By Angel Grace
Spock is a man of definites. Black is black, white is white. That is, until a certain force of chaos is introduced into his life by the name of captain James T. Kirk. 'Call me Jim'. It is always Jim in Spock's own mind, never captain or sir. Jim is like a kaleidoscope, sucking Spock down into the whirlwind of his vibrancy. What defenses does a staid Vulcan have against a mind so mercurial, so unique, even the universal constants bend to its desires.
Sometimes Spock wonders. If he studies long enough, hard enough, would he be able to quantify the ephemeral quality that is Jim? He can not calculate the odds, finds he does not want to. Illogical.
All Spock has are his observations. The easy stance of a commanding officer well aware of his worth. The fleeting touches, so habitual to his human nature, they even surpass a Vulcan's reticence to touch. The way internal and external influences alter the man's appearance.
Spock finds himself gazing into Jim's eyes on more than one occasion. They are a scientific impossibility. The color ranges from a luscious brown, through a warm amber to the occasional shining gold, often speckled with green. It is impossible. Human eyes have no chromatophores to account for this chameleon-like occurrence. There must be a logical explanation. There must be.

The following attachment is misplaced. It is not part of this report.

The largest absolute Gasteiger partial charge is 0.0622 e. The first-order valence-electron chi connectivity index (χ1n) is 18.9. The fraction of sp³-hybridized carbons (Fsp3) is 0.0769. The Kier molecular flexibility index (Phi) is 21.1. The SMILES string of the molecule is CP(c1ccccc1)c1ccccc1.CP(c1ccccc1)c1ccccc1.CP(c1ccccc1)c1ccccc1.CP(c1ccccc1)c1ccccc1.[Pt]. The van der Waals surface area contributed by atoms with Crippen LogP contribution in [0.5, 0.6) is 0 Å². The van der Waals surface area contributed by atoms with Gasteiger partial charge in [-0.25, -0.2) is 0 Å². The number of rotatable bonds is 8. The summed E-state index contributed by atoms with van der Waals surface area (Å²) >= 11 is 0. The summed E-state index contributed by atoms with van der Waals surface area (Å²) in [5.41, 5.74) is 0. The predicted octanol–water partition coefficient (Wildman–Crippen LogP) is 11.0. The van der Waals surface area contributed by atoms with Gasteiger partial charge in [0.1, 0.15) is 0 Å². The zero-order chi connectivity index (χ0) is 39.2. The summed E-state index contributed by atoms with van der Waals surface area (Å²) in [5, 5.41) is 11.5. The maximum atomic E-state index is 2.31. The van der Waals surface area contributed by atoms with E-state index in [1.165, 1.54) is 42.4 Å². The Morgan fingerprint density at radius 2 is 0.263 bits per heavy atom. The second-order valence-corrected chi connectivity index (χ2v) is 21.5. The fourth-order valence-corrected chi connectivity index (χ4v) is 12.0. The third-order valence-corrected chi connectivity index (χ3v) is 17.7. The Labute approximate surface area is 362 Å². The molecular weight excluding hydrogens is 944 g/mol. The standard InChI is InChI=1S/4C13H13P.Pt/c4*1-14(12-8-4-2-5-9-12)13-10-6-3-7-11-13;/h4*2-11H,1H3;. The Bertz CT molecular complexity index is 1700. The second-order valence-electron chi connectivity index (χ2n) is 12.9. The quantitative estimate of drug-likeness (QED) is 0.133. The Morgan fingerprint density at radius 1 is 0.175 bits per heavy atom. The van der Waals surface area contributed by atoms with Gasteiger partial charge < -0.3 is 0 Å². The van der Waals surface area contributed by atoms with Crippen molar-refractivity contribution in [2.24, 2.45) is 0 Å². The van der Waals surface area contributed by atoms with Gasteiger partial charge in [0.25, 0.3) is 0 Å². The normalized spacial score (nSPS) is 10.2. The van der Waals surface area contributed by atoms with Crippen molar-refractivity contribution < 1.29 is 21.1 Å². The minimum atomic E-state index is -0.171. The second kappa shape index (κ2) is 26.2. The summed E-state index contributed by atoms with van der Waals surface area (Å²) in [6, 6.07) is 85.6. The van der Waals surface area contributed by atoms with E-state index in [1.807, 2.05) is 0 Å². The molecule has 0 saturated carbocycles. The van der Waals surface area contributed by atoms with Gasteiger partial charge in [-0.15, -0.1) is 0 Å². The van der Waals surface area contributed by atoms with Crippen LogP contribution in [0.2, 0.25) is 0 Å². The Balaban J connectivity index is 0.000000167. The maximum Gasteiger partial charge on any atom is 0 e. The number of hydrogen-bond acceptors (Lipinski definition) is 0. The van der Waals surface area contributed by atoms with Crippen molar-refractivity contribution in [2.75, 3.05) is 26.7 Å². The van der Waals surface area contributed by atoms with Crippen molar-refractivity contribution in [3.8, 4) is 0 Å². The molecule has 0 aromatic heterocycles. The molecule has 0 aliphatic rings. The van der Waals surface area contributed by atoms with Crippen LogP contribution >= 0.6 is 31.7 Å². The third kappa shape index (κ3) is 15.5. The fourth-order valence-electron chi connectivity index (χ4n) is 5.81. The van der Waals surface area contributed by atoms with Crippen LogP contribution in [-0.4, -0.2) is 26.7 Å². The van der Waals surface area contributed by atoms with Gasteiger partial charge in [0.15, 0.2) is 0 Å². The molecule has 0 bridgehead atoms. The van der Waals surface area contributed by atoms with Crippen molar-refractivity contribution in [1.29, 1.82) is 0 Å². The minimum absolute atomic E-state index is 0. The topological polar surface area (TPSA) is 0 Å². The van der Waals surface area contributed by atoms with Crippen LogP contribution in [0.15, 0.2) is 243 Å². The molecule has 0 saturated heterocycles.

One evening, after alpha shift, the mystery becomes too much and Spock gives in. It is exceedingly easy to hack into the ship's medical files. Were he a different person and inclined to do harm... Fortunately, there is only one thing Spock is interested in. He is disappointed not to find any genetic anomalies in Jim's medical file. No explanation for what is clearly a unique trait in the man. All he is left with is a word. A simple phrase, intended to be descriptive, yet utterly failing to meet its purpose.
Eye color: hazel
He finds other inaccuracies in Jim's medical file. Occasional 'little white lies' or 'lies of omission' put there because McCoy, despite all their arguing, is a good doctor. One who knows that, even if Jim went through a rough time after Edith Keeler, it won't affect his performances. No need to give those in the upper echelons of power something to hold over the captain's head.